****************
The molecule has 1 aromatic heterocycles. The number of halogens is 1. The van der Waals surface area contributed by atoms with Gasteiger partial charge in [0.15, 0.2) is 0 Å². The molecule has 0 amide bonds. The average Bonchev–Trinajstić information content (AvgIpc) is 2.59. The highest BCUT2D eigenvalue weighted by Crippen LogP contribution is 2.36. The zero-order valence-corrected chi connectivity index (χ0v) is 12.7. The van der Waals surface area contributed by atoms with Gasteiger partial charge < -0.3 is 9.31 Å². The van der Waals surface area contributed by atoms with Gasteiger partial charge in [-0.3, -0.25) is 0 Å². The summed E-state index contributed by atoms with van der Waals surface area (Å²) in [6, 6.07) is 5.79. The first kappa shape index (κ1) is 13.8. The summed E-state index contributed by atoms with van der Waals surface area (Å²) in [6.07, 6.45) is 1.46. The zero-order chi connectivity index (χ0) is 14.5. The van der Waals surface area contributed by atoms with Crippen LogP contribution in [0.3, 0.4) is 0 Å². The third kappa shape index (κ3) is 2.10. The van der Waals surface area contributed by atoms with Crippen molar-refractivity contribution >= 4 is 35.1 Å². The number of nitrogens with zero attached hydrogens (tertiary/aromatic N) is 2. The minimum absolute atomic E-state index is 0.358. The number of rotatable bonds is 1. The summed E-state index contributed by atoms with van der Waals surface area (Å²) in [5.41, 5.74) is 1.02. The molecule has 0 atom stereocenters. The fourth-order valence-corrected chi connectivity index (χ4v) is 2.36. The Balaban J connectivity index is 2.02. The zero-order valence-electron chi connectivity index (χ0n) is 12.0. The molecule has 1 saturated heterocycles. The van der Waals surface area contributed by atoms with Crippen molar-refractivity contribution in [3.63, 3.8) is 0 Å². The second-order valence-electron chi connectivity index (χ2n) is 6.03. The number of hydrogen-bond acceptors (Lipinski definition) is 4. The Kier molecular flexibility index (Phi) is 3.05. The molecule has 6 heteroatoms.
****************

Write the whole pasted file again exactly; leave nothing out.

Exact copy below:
The molecule has 1 aromatic heterocycles. The number of halogens is 1. The van der Waals surface area contributed by atoms with Gasteiger partial charge in [0.15, 0.2) is 0 Å². The molecule has 0 amide bonds. The average Bonchev–Trinajstić information content (AvgIpc) is 2.59. The highest BCUT2D eigenvalue weighted by Crippen LogP contribution is 2.36. The zero-order valence-corrected chi connectivity index (χ0v) is 12.7. The van der Waals surface area contributed by atoms with Gasteiger partial charge < -0.3 is 9.31 Å². The van der Waals surface area contributed by atoms with Gasteiger partial charge in [-0.3, -0.25) is 0 Å². The summed E-state index contributed by atoms with van der Waals surface area (Å²) in [6, 6.07) is 5.79. The first kappa shape index (κ1) is 13.8. The summed E-state index contributed by atoms with van der Waals surface area (Å²) in [6.07, 6.45) is 1.46. The zero-order chi connectivity index (χ0) is 14.5. The van der Waals surface area contributed by atoms with Crippen LogP contribution in [0.3, 0.4) is 0 Å². The third kappa shape index (κ3) is 2.10. The van der Waals surface area contributed by atoms with Crippen molar-refractivity contribution >= 4 is 35.1 Å². The number of nitrogens with zero attached hydrogens (tertiary/aromatic N) is 2. The minimum absolute atomic E-state index is 0.358. The number of rotatable bonds is 1. The summed E-state index contributed by atoms with van der Waals surface area (Å²) in [5.41, 5.74) is 1.02. The molecule has 0 atom stereocenters. The fourth-order valence-corrected chi connectivity index (χ4v) is 2.36. The Balaban J connectivity index is 2.02. The zero-order valence-electron chi connectivity index (χ0n) is 12.0. The molecule has 1 saturated heterocycles. The van der Waals surface area contributed by atoms with Crippen molar-refractivity contribution in [3.63, 3.8) is 0 Å². The second-order valence-electron chi connectivity index (χ2n) is 6.03. The number of hydrogen-bond acceptors (Lipinski definition) is 4. The Kier molecular flexibility index (Phi) is 3.05. The molecule has 6 heteroatoms.